Images of a family vacationing at the strand: In a changing cast of colors, grainy Super 8 footage tells a story of gently foaming waves whipped by winds at an Adriatic beach. Little children play in the water while watched over by their mother. Their father soon joins them. An older lady passes by, later a man flies a kite in the foreground. The images are tinted pale pink, yellow and blue.
Astrid Ofner´s fragile analog film footage would convey the longing for the hours of summers past and tender familial bonds were it not for the quick-tempered off-screen voice of Sylvie Rohrer pouncing upon images of the quietly rippling sea from the very start. "I must have experienced sorrow as a natural condition," she quotes from an interview with Marguerite Duras: "All women must have suffered without realizing it", her voice continues: Especially when they talked about how happy they were during family vacations at the sea when their children were still young – they were telling themselves a lie. The joy they thought they remembered was dictated to them by men because in reality, "The beaches bored them like crazy."
Sylvie Rohrer´s disillusioned voice pierces the tranquility of the vacation footage and lends the seemingly harmless constellation of father, mother and children a gender specific slant. Super 8 film vaguely reminiscent of home movies from the 1970s is stripped of its implicit retrospective nostalgia by the severity of a biographically tainted estimation articulated by an enraged woman. Her rejection of a patriarchal imagination of intact familial happiness takes time to clench its fist but thereby impacts all the more powerfully: Firstly, there is Astrid Ofner´s citation of the passage in German, three decades after it was published and functioning as a soundtrack parallel to historically resonant images. And then a second time, when the film begins over again, Sylvie Rohrer repeating the text in French. This gradual approach to the original allows Marguerite Duras a far more direct mode of expression, her words speaking to our own contemporary reality with greater aggression and unconsolability. (Alexandra Seibel)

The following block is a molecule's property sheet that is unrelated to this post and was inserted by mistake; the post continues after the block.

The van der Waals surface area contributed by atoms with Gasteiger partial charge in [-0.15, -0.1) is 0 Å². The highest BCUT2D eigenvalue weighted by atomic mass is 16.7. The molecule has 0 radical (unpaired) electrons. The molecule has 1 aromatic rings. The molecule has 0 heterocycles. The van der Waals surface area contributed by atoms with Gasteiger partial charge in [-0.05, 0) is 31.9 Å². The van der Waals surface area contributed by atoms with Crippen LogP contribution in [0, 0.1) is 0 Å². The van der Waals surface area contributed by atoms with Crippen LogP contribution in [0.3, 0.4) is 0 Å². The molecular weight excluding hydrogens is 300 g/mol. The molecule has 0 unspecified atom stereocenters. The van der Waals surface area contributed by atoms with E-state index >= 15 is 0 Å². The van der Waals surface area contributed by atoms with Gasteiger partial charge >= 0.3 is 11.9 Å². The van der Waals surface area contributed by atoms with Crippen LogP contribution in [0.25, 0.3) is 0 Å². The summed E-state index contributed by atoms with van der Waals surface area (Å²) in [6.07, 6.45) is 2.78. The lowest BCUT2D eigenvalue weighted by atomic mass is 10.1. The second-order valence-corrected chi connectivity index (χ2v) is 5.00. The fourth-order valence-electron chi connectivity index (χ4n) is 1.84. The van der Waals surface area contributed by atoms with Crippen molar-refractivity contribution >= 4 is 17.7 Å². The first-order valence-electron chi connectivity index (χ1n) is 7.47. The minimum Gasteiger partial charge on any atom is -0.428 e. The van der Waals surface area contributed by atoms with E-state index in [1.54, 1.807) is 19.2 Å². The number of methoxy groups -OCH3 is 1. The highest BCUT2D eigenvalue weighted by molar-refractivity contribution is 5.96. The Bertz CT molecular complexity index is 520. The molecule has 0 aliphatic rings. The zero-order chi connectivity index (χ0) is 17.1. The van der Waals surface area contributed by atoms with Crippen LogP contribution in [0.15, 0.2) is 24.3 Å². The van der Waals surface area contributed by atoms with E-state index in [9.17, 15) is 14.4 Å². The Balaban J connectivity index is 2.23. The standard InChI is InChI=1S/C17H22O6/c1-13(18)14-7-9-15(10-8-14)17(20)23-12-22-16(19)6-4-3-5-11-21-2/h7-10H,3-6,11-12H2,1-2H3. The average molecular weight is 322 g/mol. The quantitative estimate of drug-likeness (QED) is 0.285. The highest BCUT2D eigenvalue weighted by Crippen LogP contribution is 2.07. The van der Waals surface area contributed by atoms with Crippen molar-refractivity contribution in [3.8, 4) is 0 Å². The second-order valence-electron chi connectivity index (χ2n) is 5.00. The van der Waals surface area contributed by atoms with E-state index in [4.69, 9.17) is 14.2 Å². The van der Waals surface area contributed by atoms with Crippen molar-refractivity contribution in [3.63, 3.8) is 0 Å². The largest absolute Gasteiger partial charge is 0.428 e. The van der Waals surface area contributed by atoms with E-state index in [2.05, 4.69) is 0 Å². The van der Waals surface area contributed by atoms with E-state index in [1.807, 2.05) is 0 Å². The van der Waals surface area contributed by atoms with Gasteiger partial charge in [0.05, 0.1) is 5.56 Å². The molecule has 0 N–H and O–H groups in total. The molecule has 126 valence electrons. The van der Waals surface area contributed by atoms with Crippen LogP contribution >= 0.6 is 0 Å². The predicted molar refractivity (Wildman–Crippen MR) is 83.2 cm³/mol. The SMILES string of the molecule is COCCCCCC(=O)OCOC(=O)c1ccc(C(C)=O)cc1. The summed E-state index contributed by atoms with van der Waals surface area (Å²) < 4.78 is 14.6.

Translation: Eve Heller
It is summer. A summer by the sea. It is hot, a wind is blowing and the waves are foaming in an endlessly melodic, eternally even rhythm, rolling the tide to the shore. Little children play, a mother is watching over them, soon joined by the father. An older lady walks by, later a man flying a string of kites that rise up in the wind. All is quiet and languid. The sea is steady, likewise the light.
A forever unchanging holiday at a flat sandy beach characteristic of the Adriatic coast. Family vacation, endless hours, boredom, memories and dreams. The longing for a different life, for a new love, for transgression.
Grainy Super 8 images, viridescent light, pale colors, the voice of Sylvie Rohrer reverberating as if transmitted by phone. And a few of Marguerite Duras´ thoughts are conveyed, about what women would need and what men do need. (Astrid Ofner)
Viennale catalogue text 2019
Viennale Katalogtext 2019
Die Strände - Les plages
Astrid Johanna Ofner